That Time I Met Lucinda Williams

I love and admire many female musicians. They are varied and work in different genres – rock, folk, country, pop, and even a few rap artists. This summer I was fortunate enough to see a number of them as part of my “bucket list” – Tori Amos, The Indigo Girls, Joan Baez, Amy Ray, Melissa Etheridge, and Lucinda Williams. This past week, Lucinda Williams made an in-store appearance at Music Millennium in Portland, OR and I was fortunate enough to get to see her again.

They had announced on the radio that there were 200 guaranteed tickets available, if you came in and bought Lucinda’s new cd or album. We stopped by and bought the cd and I received my ticket for the appearance. The day of the event, I had a radiation session and by the time I arrived at MM I was feeling a little bit off and not up to standing in line outside. I asked the guys at the counter if they had somewhere I could sit down and they graciously offered me the barber’s chair in the shop to hang out in. One of the employees told me his wife is currently battling cancer and he completely understood. After I sat in the chair, another gentleman stopped by to tell me they had arranged for me to have a chair upstairs for Lucinda’s performance. I hadn’t been there before for an event, so I wasn’t sure where that was, but I thanked him.


My ticket and cd.

Just as they started letting people into the store, I was led up the stairs and shown my spot for the evening – a chair diagonally across from where Lucinda would be performing. I was in awe and thanked them again. “I think it’s safe to say you’ll have the best seat of the night”, the gentleman told me. I couldn’t really argue. Everyone else was down on the lower level, looking up at the performance area. There were a few photographers and other folks upstairs near me, but I had an unobstructed view. Another employee stopped by and told me he needed to make Lucinda’s tea. I looked next to me and there was a teapot, mug, and selection of teas. Pretty darned cool, right? I heard cheering and then looked down to see Lucinda walking up the stairs. She took her place, with her guitar, and began to play.

Lu's tea.

Lu’s tea.


The view from my seat.

She played new songs, older songs, covers, and at one point I found myself crying, just a little bit. She was playing “Joy”, a song that usually gets me riled up, but one that I have connected to on a deeper level during treatment.

The sound was awesome and I couldn’t believe how everything had worked out. I was so grateful to be there, in that moment. I knew there was a possibility that I would be able to meet her after the show, but I knew I would start crying and look like a babbling idiot. Next to me were pieces of scratch paper and a pen. I decided to write a note for her, just in case I did get to meet her. I told her that her music had helped me to get through chemo and thanked her. I said a few other things and then added some drawings, one of a unicorn in a boat, gazing at the moon, and one of a little bird chirping. I folded up the piece of paper and placed it on my copy of her cd. I went back to enjoying the music and then the show was over.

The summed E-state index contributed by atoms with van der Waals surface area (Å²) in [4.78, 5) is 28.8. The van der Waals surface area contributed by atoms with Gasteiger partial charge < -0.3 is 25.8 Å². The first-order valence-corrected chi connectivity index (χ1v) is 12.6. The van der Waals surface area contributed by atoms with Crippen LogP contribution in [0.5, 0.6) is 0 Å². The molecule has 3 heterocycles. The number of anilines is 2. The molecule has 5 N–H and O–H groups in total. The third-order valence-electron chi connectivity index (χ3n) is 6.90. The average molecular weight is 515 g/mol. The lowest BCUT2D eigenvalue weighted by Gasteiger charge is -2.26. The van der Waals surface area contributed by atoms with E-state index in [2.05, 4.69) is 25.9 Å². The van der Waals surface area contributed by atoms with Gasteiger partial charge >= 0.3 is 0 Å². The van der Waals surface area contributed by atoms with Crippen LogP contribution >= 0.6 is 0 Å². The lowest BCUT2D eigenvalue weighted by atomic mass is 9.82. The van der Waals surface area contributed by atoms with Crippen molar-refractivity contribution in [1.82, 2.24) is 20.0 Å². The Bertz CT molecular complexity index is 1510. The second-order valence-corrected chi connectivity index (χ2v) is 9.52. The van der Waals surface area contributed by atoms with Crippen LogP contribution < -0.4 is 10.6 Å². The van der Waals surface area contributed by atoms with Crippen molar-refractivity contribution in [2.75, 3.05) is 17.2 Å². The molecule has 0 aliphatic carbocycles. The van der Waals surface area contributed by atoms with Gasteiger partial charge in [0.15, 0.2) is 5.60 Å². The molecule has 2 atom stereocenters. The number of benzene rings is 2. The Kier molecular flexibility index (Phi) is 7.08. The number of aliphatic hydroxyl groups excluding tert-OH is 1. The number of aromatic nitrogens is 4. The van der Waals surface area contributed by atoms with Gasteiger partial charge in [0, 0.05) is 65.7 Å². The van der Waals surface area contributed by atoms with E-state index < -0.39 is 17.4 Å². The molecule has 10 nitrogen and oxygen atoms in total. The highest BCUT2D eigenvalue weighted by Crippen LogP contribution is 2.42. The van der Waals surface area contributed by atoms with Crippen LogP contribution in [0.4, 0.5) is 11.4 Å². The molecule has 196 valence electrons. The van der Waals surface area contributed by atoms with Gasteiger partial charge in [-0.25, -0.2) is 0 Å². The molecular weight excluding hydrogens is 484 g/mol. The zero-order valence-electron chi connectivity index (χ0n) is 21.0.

The set list.

The set list.

Lucinda's guitar and such.

Lucinda’s guitar and such.

They announced that Lucinda would come down for a meet and greet and I realized that I would be at the end of the line. There was no hurry. She moved past me and downstairs, so I walked over to where her guitar and things were in order to take a photograph. I eventually made it downstairs and got into line. The employees continued to be very sweet and kind and checked to make sure I was doing okay. The line moved very slowly and I’m not even sure how long it took to get up to the front – at least an hour.

I handed my cell phone to the fella who was taking photos for people and when I got up to the counter Lucinda smiled at me. I wasn’t sure what to say, so I handed her the note and told her I couldn’t say what I needed to say or I would start crying. She asked if she could read the  note and I said yes. She read it and looked at me with that look, you know the one, and I got teary-eyed. She said something to me about if I cried, then she would cry and she said, “You’re beating it though, right?” I replied, “Yes, these are happy tears”. She then came around the counter to hug me. It wasn’t one of those fake hugs, it was a genuine, “I care” hugs that I often get from my friends. It was pretty awesome. We then took a few more photos together and then she signed my cd. There were a few people still in line behind me, so I told her I would get a mug for her out of my car.

Our first moment meeting one another.

Our first moment meeting one another.

Lu, reading my note.

Lu, reading my note.

The hug. <3

The hug. ❤

All smiles.

All smiles.

I went out to my car and chose three mugs for her to choose from. When I got back into the store, I placed them on the counter and she chose the green monster with the singing bluebird. Somehow, I knew that would be the one she would want. I said goodbye and thanked her and the employees one more time. The fella who had told me about his wife shook my hand and we wished each other the best with everything. It was an evening of kindness, amazing music, and compassion – the name of one of Lucinda’s new songs that I love. If you get a chance, check out her new cd/album. It’s a wonderful collection. I can’t wait until she comes back to Portland in February. ❤

She chose the mug in the middle. I kinda knew that was the one.

She chose the mug in the middle. I kinda knew that was the one.


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